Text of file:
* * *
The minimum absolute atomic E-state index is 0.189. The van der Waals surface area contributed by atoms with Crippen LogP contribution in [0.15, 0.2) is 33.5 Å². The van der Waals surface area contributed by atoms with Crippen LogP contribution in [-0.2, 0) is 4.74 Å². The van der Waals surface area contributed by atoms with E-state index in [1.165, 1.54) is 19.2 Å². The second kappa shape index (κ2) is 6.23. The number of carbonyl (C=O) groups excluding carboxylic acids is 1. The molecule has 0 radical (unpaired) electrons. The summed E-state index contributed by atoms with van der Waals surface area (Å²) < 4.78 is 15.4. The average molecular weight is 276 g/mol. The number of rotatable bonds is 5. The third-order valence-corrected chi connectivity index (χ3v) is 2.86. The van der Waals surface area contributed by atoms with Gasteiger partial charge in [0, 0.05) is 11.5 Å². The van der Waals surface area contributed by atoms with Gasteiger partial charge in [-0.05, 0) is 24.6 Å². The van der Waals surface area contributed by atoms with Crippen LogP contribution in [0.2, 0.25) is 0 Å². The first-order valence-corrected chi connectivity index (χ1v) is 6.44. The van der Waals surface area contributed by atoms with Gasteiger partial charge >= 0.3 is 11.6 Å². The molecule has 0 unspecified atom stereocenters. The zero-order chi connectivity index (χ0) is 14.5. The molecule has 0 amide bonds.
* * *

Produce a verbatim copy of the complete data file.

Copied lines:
The minimum absolute atomic E-state index is 0.189. The van der Waals surface area contributed by atoms with Crippen LogP contribution in [0.15, 0.2) is 33.5 Å². The van der Waals surface area contributed by atoms with Crippen LogP contribution in [-0.2, 0) is 4.74 Å². The van der Waals surface area contributed by atoms with E-state index in [1.165, 1.54) is 19.2 Å². The second kappa shape index (κ2) is 6.23. The number of carbonyl (C=O) groups excluding carboxylic acids is 1. The molecule has 0 radical (unpaired) electrons. The summed E-state index contributed by atoms with van der Waals surface area (Å²) < 4.78 is 15.4. The average molecular weight is 276 g/mol. The number of rotatable bonds is 5. The third-order valence-corrected chi connectivity index (χ3v) is 2.86. The van der Waals surface area contributed by atoms with Gasteiger partial charge in [0, 0.05) is 11.5 Å². The van der Waals surface area contributed by atoms with Gasteiger partial charge in [-0.05, 0) is 24.6 Å². The van der Waals surface area contributed by atoms with Crippen LogP contribution in [0.2, 0.25) is 0 Å². The first-order valence-corrected chi connectivity index (χ1v) is 6.44. The van der Waals surface area contributed by atoms with Gasteiger partial charge >= 0.3 is 11.6 Å². The molecule has 0 unspecified atom stereocenters. The zero-order chi connectivity index (χ0) is 14.5. The molecule has 0 amide bonds.